Walt Disney Pictures (September 13, 2005), Walt Disney Video (September 1, 2009), single disc, 66 mins plus supplements, 1.78:1 aspect ratio, Dolby Digital 5.1 Surround, Rated G, Retail: $29.99


Lumpy and Roo celebrate their first Halloween together in the Hundred Acre Woods.


The Sweatbox Review:

The Hundred Acre Woods is the perfect Halloween setting. While a setting for a children’s story, all woods have that air of mystery and danger lurking beneath the shadows. The overhanging branches and howling wind rustling through the leaves only add to the atmosphere. Of course, we also know that the Woods are the home of Winnie the Pooh and the rest of his friends. Christopher Robin usually plays there so I assume it’s really not that dangerous. But, this does not matter to the most sensitive inhabitants of the woods like Piglet and more recently Lumpy. In this rerelease of the 2005 sequel to Pooh’s Heffalump Movie (also from 2005), we find Lumpy and Roo celebrating their first Halloween together.

Pooh’s Heffalump Movie was probably one of the most critically acclaimed of the more recent Winnie the Pooh films. Critics and audiences alike were charmed by the new character of Lumpy (voiced by British child actor Kyle Stranger) and his addition to the Winnie the Pooh cannon of characters. This was arguably the first major character introduced into the series since Gopher was introduced to attract American audiences in Winnie the Pooh and the Honey Tree. Lumpy is a Heffalump (basically an elephant, as sung in the popular song “Heffalumps and Woozles”) that befriended Roo in Pooh’s Heffalump Movie. While traditionally they were creatures feared by the other inhabitants of the Hundred Acre Woods, when Roo introduces everyone to Lumpy, the relationship between the two groups improves dramatically. Sensing a great new character on their hands, the Walt Disney Company quickly approved production of a Halloween themed Heffalump movie featuring the new character.


Pooh’s Heffalump Halloween Movie begins like most Winnie the Pooh films, with an opening shot of Christopher Robbin’s live action playroom, and closing in on a children’s book. In the beginning of the story, we see Roo and Kanga as they are discussing the upcoming Halloween celebrations and how it will be Lumpy’s first. Together, the two friends then head over to Rabbit’s house where they are joined by Pooh, Tigger, Piglet, and Eeyore. Rabbit has gathered all the candy in the Hundred Acre Woods and has an elaborate plan of distributing them to different houses for trick-or-treating. When Tigger starts talking about the Gobloon, a monster that can turn creatures into “jaggedy lanterns”, Lumpy suddenly gets cold feet and decides he is too afraid to go out. However, when Pooh “accidentally” eats all the candy, catching the Gobloon who can grant them wishes is their only chance of getting more candy. The two young friends then set off on an adventure to catch the Gobloon, but must overcome their fears in the process.

Along the way to the Gobloon’s hiding place, Lumpy gets scared and Roo decides to tell him a story about how Piglet used to be scared of Halloween. This story is taken straight from a Halloween special from 1996 called Boo To You Too!, which in turn was based on the long-running The Many Adventures of Winnie the Pooh television show. In the half-hour segment (basically half of this release), Piglet faces his fears about Halloween in order to celebrate it with his best friend Pooh. When his friends show up at this house, Piglet still has not picked a Halloween costume and eventually he decides to not participate. With the entire holiday falling apart, each return to their perspective home, but later decide to spend the evening with Piglet. However, Piglet runs away into the forest at the first sight of his costumed friends. Lost in the woods, Piglet must overcome his fears in order to save Pooh from perceived dangers and other spookables. At the end of this story, Lumpy and Roo finally muster enough courage to capture the Gobloon. However, their plan quickly falls apart as their own fears get in the way of their final goal. Ultimately, when they get lost separately, each one revises what they wanted from the Gobloon in the first place and realize that what they really want is each other.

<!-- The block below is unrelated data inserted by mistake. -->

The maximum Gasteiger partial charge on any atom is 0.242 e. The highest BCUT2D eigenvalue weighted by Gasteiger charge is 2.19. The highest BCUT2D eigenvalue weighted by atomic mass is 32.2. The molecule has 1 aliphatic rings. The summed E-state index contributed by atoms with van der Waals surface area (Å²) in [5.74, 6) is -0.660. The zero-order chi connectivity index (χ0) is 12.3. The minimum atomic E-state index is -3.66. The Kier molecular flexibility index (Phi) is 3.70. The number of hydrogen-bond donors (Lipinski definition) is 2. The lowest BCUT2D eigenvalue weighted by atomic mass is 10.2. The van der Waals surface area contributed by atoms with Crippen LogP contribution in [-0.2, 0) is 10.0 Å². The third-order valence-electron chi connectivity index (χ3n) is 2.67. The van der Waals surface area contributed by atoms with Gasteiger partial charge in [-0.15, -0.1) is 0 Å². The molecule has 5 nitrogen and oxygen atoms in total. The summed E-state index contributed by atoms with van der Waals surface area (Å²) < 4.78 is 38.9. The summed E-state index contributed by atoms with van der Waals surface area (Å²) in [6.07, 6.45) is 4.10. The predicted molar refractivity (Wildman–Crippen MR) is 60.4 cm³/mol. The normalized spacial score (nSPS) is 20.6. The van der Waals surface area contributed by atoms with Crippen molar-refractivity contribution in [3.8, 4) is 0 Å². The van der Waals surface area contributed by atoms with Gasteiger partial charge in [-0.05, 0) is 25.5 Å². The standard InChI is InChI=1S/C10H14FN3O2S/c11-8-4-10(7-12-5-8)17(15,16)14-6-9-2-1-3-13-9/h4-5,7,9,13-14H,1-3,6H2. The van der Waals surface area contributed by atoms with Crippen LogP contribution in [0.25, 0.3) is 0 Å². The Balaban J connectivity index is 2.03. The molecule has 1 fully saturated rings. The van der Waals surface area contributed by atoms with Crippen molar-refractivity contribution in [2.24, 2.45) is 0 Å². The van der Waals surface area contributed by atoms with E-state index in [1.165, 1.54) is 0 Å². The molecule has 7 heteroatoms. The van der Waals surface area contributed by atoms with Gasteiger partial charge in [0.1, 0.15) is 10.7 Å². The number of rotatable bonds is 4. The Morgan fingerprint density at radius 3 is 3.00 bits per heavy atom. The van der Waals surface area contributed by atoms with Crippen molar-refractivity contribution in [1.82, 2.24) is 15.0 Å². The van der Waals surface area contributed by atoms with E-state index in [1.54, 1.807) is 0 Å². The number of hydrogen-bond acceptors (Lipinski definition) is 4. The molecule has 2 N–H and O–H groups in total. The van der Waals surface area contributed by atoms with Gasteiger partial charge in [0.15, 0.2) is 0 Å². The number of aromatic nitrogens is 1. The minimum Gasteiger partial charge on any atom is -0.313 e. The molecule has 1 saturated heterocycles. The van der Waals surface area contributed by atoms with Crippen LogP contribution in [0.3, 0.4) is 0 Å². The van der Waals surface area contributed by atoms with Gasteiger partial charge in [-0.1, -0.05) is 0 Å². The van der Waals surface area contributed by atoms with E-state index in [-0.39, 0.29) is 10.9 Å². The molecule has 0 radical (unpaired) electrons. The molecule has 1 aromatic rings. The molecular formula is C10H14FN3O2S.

In the end, we get a cute Halloween special, worthy enough as a DTV sequel to Heffalump Movie. It’s not a spectacular story, but it’s got enough charm for me to recommend it. This isn’t the first time that Disney has prepackaged old Halloween-themed episodes and specials into a coherent plotline. A few years back, Disney also released a popular double-feature called Frankenpooh/Spookable Pooh which was made up of episodes from the Many Adventures of Winnie the Pooh. Parents like these releases because they provide fun, family entertainment for kids to watch on Halloween before, after, or instead of going out to trick-or-treat. With this release, Lumpy continues to gain ground in the franchise, even if it is at the expense of other youthful characters in the series (where did Christopher Robin go?). This feature is also noticeable for being John Fiedler’s final performance as Piglet. Fiedler had voiced the character since the very first Winnie the Pooh special and was one of the last performers to continue providing voices in recent years.